Aaron Nagler answers readers' roster cutdown questions. Aaron Nagler/USA TODAY NETWORK-Wisconsin
GREEN BAY - It was a solemn locker room. A stunned silence usually reserved for moments after a big loss.
One year ago, the Green Bay Packers' offensive line tried to make sense of what they had just witnessed. Right guard T.J. Lang, since departed as a free agent, reduced the collective mood in that locker room to three words: devastation, confusion, shock.
Even now, left tackle David Bakhtiari hasn’t forgotten what it was like to watch the Packers release left guard Josh Sitton.
“It was really tough for me,” Bakhtiari said Monday. “I was really close to Josh. I still am and always will be, but it’s just kind of the nature of the business.
“You just have to understand that.”
The business can be cruel. But the thing about the NFL, this not-for-long league, is how quickly fortunes change.
A lot can happen in one year.
From locker to locker, the conversations that Labor Day afternoon in 2016 focused on what the Packers lost without Sitton, not what they still had. There was a good reason for that. At best, backup Lane Taylor was a mystery one year ago. Thrust into a starting role, nobody knew what to make of the formerly undrafted guard who was suddenly replacing an All-Pro.
Turned out, Taylor did just fine. Better than almost anyone could have expected. Now, he’s getting rewarded.
It was a much different Labor Day locker room Monday. Loud and celebratory, Bakhtiari entered from the back cafeteria and announced Lane Taylor’s arrival, like a jester presenting the king. Across the locker room, defensive lineman Ricky Jean Francois said what was on everybody’s mind.
“A lot of money over there!” he shouted in Taylor’s direction.
One year after being given his shot to start, Taylor cashed in Monday with a three-year extension worth $16.5 million. A source said Taylor’s new contract included a $5 million signing bonus and will pay $7.8 million in the first year. Taylor’s contract now extends through the 2020 season, when he’ll be young enough at 31 years old to potentially earn another lucrative pay day.
Taylor’s extension came one year after the Packers did the same with Bakhtiari. Now, they’ve ensured the left side of their offensive line is tied together for the next four seasons.
"Any time your players are rewarded financially," coach Mike McCarthy said, "that’s a very good day here. He’s done all the right things, he’s earned it the hard way. He was here all summer. I don’t think there was a day that I was here at work that he wasn’t here.
"He’s earned it. He’s put a lot into this, and I’m very happy for him and his family."
With the NFL’s annually escalating salary cap, Taylor’s extension could look like a team-friendly deal within a year or two. Good guards earn significantly more than $5.5 million annually. Taylor’s new money will pay the same average annual salary the Packers gave Lang in a 2012 extension, when the league’s cap was almost $50 million less than it is in 2017. At age 27, Taylor’s best football should be ahead of him.
But when the Packers approached with the idea of an extension early in camp, Taylor said he couldn’t wait to sign. His new contract dwarfs the two-year, $4.15 million deal Taylor signed in the spring of 2016. It also signifies the growth of a former undrafted guard who played little through his first three seasons but found himself with a major opportunity entering last fall.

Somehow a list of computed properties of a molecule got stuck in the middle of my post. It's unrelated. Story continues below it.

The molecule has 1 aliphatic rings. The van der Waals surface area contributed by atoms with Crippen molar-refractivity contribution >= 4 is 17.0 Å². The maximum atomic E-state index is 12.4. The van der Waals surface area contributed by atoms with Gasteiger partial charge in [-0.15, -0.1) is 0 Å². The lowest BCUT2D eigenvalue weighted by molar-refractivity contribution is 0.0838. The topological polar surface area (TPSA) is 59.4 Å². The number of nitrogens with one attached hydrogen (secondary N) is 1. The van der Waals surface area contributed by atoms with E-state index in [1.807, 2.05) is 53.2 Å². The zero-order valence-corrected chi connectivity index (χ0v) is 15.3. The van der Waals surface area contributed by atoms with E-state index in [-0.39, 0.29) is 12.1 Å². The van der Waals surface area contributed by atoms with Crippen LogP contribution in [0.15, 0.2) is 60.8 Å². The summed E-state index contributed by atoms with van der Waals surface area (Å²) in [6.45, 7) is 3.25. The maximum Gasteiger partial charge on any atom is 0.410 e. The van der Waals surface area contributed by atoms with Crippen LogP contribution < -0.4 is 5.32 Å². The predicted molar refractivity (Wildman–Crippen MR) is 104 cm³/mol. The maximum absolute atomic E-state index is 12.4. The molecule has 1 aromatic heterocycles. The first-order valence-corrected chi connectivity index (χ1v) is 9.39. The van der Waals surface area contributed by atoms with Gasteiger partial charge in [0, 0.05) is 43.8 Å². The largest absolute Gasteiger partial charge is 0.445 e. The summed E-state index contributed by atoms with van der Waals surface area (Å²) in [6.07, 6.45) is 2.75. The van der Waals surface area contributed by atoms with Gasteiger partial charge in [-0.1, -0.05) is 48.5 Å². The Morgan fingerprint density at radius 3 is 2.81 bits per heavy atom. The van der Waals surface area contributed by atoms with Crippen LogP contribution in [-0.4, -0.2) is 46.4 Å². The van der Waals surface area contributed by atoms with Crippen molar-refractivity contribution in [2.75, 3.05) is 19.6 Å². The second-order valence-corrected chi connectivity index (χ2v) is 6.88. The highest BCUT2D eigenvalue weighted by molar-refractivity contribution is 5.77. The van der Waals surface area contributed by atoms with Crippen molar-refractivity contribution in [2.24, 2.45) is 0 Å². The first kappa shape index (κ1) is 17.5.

Asked if he could envision this kind of pay day one year after getting his shot, Taylor tilted his head back and laughed.
“Not quite,” he said. “Especially since I was on a two-year deal, I didn’t think I could extend it so early. But I’m fortunate. I’m glad. It’s kind of been a quick couple years these past two years, but I’m glad. I was pumped.
“I was like, ‘Let’s do it.’ There’s no doubt. I’m not trying to get every single penny out of free agency. I was like, ‘I want to stay here.’ I was pumped and ready to go. I look forward to the future.”
Taylor didn’t do anything special to win over his fellow offensive linemen. He showed up to practice. Kept quiet. After a sluggish 2016 preseason, it didn’t take Taylor long to show he belonged as a starter.
He impressed teammates early, Bakhtiari said.
By season’s end, Taylor started all 16 games. He missed only one snap, joining Bakhtiari to provide stability on the left side. Most impressive, the offensive line didn’t skip a beat without Sitton, becoming one of the league’s best units.
“For him winning us over,” Bakthiari said, “he had the intangibles. Just going out and proving it really was what we wanted to see. And he stepped up to that challenge. He didn’t say poor me or wait on me or anything. We were going, and he was coming along. He kept stride for stride, and then started exceeding his own strides. I think that put him in the position that he’s in today.”
In that solemn locker room last year, nobody uttered a negative word about Taylor. He was unproven, but Bakhtiari said he remembers his fellow veterans believing the left guard position was capably filled.
Taylor said he started believing he could be a starting-caliber NFL guard in his second season. He got a pair of starts in 2015 and played well, fueling himself with even more confidence. Regardless, the Packers could not have scripted a better transition from Sitton to Taylor.
Even Taylor admitted he surpassed his own expectations, if only slightly.
“A little bit,” Taylor said, “but I’ve always felt like I could be good. I never doubted myself or felt like I was a bad player. But I got on a good roll last year, and I felt confident and felt good. I got in there and just improved.
“That’s what I really did in the first few games to the end of the season, just improved each and every year."